Post-intervention, participants completed a brief evaluation, which was developed in accordance with guidelines for collecting program evaluation data published by the University of Wisconsin Extension (Taylor-Powell and Renner, 2009). Six questions addressed satisfaction with program content, activities, and facilitators on a six-point Likert scale. The evaluation also contained five open-ended questions exploring what participants liked most and least about the program, what they feel they gained from participating, and suggestions to improve future groups. Similar open-ended questions were included in the 3-month follow-up, to allow participants to comment on their experiences of MPA and practice of skills learned since the group program ended.
Ethics approval was granted by The University of Melbourne. Several tertiary music education providers in Melbourne, Australia were approached to ask if they could advertise the study. Those who agreed sent an email to vocal students enrolled at their institution, containing details of the study, a link to an online survey, and a copy of the plain language statement (PLS). Advertising posters and flyers were also distributed at the Melbourne Conservatorium of Music.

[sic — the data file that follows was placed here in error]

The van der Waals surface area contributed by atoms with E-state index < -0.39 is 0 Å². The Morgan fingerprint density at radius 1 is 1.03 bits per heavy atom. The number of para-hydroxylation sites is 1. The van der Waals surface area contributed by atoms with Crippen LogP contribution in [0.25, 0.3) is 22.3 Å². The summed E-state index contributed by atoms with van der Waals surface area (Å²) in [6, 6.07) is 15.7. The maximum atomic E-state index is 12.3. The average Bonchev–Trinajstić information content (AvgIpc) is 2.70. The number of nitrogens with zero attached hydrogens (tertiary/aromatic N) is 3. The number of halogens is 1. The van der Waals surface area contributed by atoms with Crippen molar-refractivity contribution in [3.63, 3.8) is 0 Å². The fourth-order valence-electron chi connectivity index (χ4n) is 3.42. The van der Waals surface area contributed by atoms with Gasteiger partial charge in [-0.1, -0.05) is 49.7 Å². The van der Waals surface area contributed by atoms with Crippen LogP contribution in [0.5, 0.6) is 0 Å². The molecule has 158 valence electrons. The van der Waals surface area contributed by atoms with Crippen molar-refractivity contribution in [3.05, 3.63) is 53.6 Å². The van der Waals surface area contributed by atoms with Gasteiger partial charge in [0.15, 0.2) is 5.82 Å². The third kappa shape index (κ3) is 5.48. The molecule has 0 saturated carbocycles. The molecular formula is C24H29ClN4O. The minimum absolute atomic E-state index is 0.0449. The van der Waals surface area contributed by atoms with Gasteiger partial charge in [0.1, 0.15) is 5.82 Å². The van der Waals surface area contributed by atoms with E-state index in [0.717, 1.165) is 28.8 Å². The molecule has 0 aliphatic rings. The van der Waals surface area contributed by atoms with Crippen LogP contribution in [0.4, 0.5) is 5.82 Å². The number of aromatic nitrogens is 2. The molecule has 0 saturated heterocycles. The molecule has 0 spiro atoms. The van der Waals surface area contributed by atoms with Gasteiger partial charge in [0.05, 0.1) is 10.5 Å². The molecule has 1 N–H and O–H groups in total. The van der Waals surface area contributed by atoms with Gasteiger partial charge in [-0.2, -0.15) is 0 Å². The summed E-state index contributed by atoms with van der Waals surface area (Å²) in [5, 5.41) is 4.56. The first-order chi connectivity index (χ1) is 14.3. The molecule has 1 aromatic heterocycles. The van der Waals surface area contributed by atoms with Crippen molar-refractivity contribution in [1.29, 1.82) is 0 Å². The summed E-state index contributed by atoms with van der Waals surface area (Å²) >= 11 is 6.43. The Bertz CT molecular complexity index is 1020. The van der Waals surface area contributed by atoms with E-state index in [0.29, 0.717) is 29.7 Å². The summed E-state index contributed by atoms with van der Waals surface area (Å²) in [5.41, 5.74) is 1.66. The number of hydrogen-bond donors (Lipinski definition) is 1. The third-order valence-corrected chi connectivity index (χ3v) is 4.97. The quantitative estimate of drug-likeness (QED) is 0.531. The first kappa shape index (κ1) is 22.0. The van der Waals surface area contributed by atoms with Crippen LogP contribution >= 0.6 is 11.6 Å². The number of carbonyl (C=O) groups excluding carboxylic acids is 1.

Individuals who were interested in participating completed an online survey that was sent to them via email by their tertiary music education provider. The survey was created using Survey Monkey and contained a copy of the PLS, the K-MPAI, MPFI, and DASS, and questions pertaining to demographic information, performance demands, and current or previous treatment for MPA. Consent to participate was obtained via tick box at the beginning of the survey. Participants also provided consent to participate in follow-up portions of the study via check boxes and by providing their contact details. Approximately 2 weeks was given to complete the survey.